Question on a CVA .50 pistol

Discussion in 'Handguns' started by YellowthornofTexas, Jun 9, 2019.

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  1. Jun 9, 2019 #1

    YellowthornofTexas

    YellowthornofTexas

    YellowthornofTexas

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    I recently obtained a CVA .50 mountain (?) percussion cap pistol. The trigger is a little lose, is that normal? I took out the trigger housing and there’s nothing to adjust. Also the lock seems to me to be somewhat weak on the strike. Again, normal?
    Thanks for any assistance.
    Al
     
  2. Jun 9, 2019 #2

    Grenadier1758

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    The answer is, "Yes, these are normal". The simple trigger has no spring to lift the trigger to the sear and the locks are known to have weak mainsprings.
     
  3. Jun 9, 2019 #3

    YellowthornofTexas

    YellowthornofTexas

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    Thank you for the reply!!! I guess now to go experiment with it!!!
     
  4. Jun 9, 2019 #4

    Desperate Lee

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    Lots of people like them. Not hard to work on and they can have very good accuracy with the right load. You didn't buy a $2K target pistol, but you got a good working everyday firearm.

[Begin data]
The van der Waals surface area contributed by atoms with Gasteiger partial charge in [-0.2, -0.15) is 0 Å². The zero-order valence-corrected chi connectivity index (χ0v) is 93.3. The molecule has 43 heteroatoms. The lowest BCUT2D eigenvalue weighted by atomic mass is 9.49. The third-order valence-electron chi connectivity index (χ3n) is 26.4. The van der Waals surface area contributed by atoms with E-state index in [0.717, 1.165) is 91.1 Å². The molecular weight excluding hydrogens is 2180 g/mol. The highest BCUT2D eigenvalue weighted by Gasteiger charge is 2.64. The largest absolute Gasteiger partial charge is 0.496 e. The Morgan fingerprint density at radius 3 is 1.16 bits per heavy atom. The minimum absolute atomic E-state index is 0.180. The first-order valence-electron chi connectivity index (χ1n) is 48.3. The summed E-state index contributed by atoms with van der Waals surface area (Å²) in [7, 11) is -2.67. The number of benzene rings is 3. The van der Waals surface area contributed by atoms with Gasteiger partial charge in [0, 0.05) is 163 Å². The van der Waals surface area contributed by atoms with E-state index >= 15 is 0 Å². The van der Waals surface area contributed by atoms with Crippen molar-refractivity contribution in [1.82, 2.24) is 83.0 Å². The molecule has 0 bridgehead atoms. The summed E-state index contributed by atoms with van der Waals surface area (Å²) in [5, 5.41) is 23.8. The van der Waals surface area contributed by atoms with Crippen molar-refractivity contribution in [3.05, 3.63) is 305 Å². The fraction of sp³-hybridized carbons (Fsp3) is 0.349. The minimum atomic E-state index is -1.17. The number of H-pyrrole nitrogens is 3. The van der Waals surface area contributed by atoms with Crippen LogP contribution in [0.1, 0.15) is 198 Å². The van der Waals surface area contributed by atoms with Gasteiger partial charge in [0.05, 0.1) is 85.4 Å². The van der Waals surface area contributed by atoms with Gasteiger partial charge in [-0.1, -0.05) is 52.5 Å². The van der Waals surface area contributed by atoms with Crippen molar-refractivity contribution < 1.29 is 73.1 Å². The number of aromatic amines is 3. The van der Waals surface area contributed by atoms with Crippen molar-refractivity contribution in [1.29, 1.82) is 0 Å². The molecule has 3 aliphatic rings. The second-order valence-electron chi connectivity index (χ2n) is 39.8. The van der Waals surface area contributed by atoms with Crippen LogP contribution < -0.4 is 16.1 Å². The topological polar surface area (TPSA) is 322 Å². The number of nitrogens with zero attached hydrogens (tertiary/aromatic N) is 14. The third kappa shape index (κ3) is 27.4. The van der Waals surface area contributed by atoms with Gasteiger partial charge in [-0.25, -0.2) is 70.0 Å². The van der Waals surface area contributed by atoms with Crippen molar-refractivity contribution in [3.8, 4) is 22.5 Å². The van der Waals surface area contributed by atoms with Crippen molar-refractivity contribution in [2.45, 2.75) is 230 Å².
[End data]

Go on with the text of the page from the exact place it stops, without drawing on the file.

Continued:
5. Jun 9, 2019 #5

    Kansas Jake

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    I have one in 45 and it goes bang every time I pull the trigger and off sand bags it is very accurate. In my hands alone, not so much.
     
  6. Jun 9, 2019 #6

    YellowthornofTexas

    YellowthornofTexas

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    Thanks everyone. Yeah, no $2k for me!!! Lol it was practically given to me. “Not sure how to fix the trigger and ‘hammer’”. Looks like nothing is wrong with it.
    I’ll probably use it mostly for an early CW officers impression. Even though it has the belt clip on the side, club rules state that all pistols must be in holsters. So I made one.
     
  7. Jun 9, 2019 #7

    Eddie2002

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    I've a CVA Kentucky pistol in .50 caliber with a loose trigger. I"m not sure if your Mountain trigger is the same but mine has a pin through the trigger's pivot hole which is held down with a "U" shaped clamp and a screw. I used a larger size pin made out of a cut down nail which took up most of the slop in the pivot hole. It's not perfect but a lot better than before. I was thinking about drilling the pivot hole larger and going with a tighter fitting pin but didn't feel like firing up the drill press at the time.